More about the Police Budget

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This is what Councillor Joni Baechler had to say in her response to the email which I sent to members of City Council yesterday. And my comments here are a reflection of the email which I sent right back.

This issue is one of great contention and I would like to provide some clarification.

The police have increased their staff by 54 officers since 1999 and their budget has increased by 10 million in the same time frame. They have not instituted downtown police patrols despite a commitment to the previous Council.

They have asked for a an increase of 7% or $51,000,000. The increase includes $850,000 for 30 new officers. We did not say to the police you must not hire 30 new officers. They can most definitely hire new officers. If they do so, they will have to be prudent with the $ remaining. Bottom line – it can be done and the beats can be covered.

I appreciate the issue of the patrol office that you have raised.”

With respect to the added officers and budget since 1999, that fact does not by itself represent any kind of validation for denying them more. What I know is what I see, or more appropriately, what I don’t see. And that’s sufficient enforcement with respect to things like speeding, red light running, etc.

Based on information provided to me by the Police Chief, my Jan 10, 2001 letter to Board Of Control reflected the fact that “London’s force is comprised of 131 officers per capita, compared to the national average of 206.”

In his letter to me dated 2002/03/14, Tony McGowan wrote that “We have been challenged with trying to keep up to the demands of the community in a number of ways. Attrition has had a significant impact on this organization. The demographics which reflect much of the changes in other sectors has had an impact upon us.”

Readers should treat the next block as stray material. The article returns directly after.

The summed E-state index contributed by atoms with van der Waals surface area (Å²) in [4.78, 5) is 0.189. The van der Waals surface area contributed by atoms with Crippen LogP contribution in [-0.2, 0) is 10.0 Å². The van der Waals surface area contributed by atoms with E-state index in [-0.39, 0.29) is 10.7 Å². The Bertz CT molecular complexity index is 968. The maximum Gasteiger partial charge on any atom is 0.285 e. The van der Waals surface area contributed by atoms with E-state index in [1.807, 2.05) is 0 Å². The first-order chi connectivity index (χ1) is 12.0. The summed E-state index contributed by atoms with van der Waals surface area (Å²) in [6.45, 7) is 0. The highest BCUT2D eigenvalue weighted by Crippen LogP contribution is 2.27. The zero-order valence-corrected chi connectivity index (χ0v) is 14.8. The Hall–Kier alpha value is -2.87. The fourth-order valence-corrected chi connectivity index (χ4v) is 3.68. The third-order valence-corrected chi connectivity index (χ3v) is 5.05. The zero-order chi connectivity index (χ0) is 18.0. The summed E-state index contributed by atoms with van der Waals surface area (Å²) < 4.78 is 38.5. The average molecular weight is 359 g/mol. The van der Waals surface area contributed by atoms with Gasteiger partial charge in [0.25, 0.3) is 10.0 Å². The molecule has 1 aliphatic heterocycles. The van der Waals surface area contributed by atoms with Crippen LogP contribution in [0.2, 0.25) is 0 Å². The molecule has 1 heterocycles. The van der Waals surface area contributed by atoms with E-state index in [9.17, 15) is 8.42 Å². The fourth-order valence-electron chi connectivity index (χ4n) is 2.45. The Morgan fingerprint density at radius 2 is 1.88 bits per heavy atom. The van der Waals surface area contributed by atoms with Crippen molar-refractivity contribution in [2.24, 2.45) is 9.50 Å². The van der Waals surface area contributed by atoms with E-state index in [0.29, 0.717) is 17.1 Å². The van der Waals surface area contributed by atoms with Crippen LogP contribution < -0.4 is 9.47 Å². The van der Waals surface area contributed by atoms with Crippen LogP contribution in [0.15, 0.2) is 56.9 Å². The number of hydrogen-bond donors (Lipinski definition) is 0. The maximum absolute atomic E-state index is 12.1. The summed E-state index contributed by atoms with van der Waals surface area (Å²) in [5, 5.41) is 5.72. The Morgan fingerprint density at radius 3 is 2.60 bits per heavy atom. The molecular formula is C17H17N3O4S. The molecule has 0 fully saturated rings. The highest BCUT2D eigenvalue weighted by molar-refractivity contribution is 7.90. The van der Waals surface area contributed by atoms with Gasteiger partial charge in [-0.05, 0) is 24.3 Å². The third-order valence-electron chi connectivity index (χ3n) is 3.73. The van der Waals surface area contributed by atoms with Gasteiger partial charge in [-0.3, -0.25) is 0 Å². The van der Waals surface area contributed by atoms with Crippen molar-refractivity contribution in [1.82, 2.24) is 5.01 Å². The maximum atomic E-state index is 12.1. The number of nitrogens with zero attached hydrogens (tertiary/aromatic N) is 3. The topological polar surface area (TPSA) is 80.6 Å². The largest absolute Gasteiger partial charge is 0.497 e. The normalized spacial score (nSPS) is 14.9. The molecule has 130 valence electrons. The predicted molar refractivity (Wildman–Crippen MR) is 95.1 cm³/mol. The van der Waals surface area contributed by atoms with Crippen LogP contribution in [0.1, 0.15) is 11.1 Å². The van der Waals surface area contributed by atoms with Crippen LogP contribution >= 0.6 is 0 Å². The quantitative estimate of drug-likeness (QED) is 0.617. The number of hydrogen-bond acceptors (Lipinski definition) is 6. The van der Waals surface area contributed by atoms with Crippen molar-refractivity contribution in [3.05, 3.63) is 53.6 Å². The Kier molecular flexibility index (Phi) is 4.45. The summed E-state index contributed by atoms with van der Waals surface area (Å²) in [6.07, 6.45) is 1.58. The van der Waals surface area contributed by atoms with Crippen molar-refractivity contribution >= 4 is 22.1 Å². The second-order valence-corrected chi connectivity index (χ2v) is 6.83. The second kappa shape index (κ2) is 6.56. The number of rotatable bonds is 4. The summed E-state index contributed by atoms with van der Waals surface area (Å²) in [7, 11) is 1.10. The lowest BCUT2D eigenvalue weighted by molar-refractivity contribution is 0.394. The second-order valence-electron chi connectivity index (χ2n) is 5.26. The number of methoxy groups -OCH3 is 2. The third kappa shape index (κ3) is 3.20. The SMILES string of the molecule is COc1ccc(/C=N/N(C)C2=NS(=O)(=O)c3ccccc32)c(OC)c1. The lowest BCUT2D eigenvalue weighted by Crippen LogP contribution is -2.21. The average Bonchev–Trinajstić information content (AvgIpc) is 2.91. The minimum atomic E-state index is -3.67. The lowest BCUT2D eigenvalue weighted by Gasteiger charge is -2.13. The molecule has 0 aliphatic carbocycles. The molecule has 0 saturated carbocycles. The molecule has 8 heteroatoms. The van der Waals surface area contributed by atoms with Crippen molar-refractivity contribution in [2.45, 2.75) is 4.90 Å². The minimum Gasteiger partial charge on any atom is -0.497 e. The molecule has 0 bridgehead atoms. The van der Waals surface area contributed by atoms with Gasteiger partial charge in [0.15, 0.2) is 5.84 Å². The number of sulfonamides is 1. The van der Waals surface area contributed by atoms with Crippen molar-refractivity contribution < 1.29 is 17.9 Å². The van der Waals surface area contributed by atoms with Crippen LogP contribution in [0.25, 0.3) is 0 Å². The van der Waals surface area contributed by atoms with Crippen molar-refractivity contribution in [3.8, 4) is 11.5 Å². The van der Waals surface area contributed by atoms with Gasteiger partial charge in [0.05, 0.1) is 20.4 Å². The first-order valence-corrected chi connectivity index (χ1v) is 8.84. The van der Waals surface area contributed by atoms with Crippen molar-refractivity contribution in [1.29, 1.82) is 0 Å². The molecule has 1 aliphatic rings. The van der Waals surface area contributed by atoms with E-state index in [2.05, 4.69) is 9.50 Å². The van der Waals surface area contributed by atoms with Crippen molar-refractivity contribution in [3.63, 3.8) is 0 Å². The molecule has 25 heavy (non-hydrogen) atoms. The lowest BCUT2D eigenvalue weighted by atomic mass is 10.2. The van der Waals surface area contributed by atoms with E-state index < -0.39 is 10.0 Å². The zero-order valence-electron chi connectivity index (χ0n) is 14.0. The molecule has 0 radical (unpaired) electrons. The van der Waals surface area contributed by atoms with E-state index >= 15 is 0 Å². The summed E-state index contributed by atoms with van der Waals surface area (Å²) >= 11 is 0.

According to recent Free Press articles, the Chief and the Police Services Board believe that at least 85 officers should be added within the next 3 years.

If a committment was made to the previous Council for more downtown foot patrols, but never followed through on, then what did Council do (or not do) about that? Is there any accountability? If there are those on Council who believe that there’s a need for more civilian oversight of London Police Services, then they should say so.

There is virtually no visible police presence downtown during the times that I monitor.

What is visible, is an escalation in illegal behaviour. It is now commonplace for me to see drivers running red lights. How much longer before we mirror Toronto’s experience, where pedestrian deaths are the norm?

Based upon my own experiences, police response is not slow, it is non-existent. Try calling the non-emergency number and see how long it takes to get a response. It used to be that there was a delay of many days in responding to your voice message. Most recently when I’ve called, the phone simply rang and rang.

According to Deputy Chief McGowan, “The impact of legislative mandates and court decisions has had a tremendous effect on our ability to meet the demands of these impositions given current resources. It is for this reason that the very concern you address is now being studied.”

What are the mandates and court decisions? How much is that financial impact? And if I’m smart enough to want to know the answers to these kinds of questions, shouldn’t our members of City Council?

What about other increased costs beyond the control of Police Services? Certainly, existing on ODSP without even a cost-of-living increase to reflect inflation, I am keenly cognizant that prices are not static. For instance, how much has fuel increased over the past 4 years? How much of this new budget increase will go for fuel instead of new officers?

I only know as much as people tell me, and in my experience the police are very selective about what information they provide. They won’t win any awards for transparency from me. But at least they have been somewhat forthcoming. There has been nothing but silence from local politicians. In fact, in the +4 years that I have been speaking out about police enforcement, I believe that Councillor Baechler’s Feb 11 email is the first response that I’ve received from a local politician on this issue.

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